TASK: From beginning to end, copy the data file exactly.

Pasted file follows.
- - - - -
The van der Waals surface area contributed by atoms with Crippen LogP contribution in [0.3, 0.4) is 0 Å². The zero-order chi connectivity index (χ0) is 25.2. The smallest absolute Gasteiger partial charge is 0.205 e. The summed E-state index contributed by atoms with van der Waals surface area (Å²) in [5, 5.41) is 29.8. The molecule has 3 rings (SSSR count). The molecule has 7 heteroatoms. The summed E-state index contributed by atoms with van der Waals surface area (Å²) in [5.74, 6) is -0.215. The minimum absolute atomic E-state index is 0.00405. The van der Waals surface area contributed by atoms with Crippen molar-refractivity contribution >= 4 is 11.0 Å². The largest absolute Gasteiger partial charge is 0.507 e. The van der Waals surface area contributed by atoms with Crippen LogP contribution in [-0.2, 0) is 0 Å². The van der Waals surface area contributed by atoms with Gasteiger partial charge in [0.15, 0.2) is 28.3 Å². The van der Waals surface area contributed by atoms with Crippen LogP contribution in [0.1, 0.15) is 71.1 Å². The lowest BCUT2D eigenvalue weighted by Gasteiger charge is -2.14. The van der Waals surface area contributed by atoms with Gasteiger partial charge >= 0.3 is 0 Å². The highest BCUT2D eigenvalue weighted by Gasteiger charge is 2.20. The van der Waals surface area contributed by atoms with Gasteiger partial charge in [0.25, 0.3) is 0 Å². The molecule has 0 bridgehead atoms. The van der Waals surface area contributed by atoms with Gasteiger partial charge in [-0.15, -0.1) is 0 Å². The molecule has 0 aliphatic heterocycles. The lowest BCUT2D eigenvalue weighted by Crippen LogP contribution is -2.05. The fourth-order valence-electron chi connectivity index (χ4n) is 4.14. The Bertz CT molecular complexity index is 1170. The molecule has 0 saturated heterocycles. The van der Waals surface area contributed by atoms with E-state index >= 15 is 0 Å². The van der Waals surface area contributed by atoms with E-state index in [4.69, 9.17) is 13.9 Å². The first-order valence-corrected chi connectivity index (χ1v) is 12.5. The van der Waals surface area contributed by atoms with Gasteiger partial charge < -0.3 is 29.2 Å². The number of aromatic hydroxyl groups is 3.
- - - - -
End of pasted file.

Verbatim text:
The van der Waals surface area contributed by atoms with Crippen LogP contribution in [0.3, 0.4) is 0 Å². The zero-order chi connectivity index (χ0) is 25.2. The smallest absolute Gasteiger partial charge is 0.205 e. The summed E-state index contributed by atoms with van der Waals surface area (Å²) in [5, 5.41) is 29.8. The molecule has 3 rings (SSSR count). The molecule has 7 heteroatoms. The summed E-state index contributed by atoms with van der Waals surface area (Å²) in [5.74, 6) is -0.215. The minimum absolute atomic E-state index is 0.00405. The van der Waals surface area contributed by atoms with Crippen molar-refractivity contribution >= 4 is 11.0 Å². The largest absolute Gasteiger partial charge is 0.507 e. The van der Waals surface area contributed by atoms with Crippen LogP contribution in [-0.2, 0) is 0 Å². The van der Waals surface area contributed by atoms with Gasteiger partial charge in [0.15, 0.2) is 28.3 Å². The van der Waals surface area contributed by atoms with Crippen LogP contribution in [0.1, 0.15) is 71.1 Å². The lowest BCUT2D eigenvalue weighted by Gasteiger charge is -2.14. The van der Waals surface area contributed by atoms with Gasteiger partial charge >= 0.3 is 0 Å². The highest BCUT2D eigenvalue weighted by Gasteiger charge is 2.20. The van der Waals surface area contributed by atoms with Gasteiger partial charge in [0.25, 0.3) is 0 Å². The molecule has 0 bridgehead atoms. The van der Waals surface area contributed by atoms with Gasteiger partial charge in [-0.15, -0.1) is 0 Å². The molecule has 0 aliphatic heterocycles. The lowest BCUT2D eigenvalue weighted by Crippen LogP contribution is -2.05. The fourth-order valence-electron chi connectivity index (χ4n) is 4.14. The Bertz CT molecular complexity index is 1170. The molecule has 0 saturated heterocycles. The van der Waals surface area contributed by atoms with E-state index >= 15 is 0 Å². The van der Waals surface area contributed by atoms with E-state index in [4.69, 9.17) is 13.9 Å². The first-order valence-corrected chi connectivity index (χ1v) is 12.5. The van der Waals surface area contributed by atoms with Gasteiger partial charge < -0.3 is 29.2 Å². The number of aromatic hydroxyl groups is 3.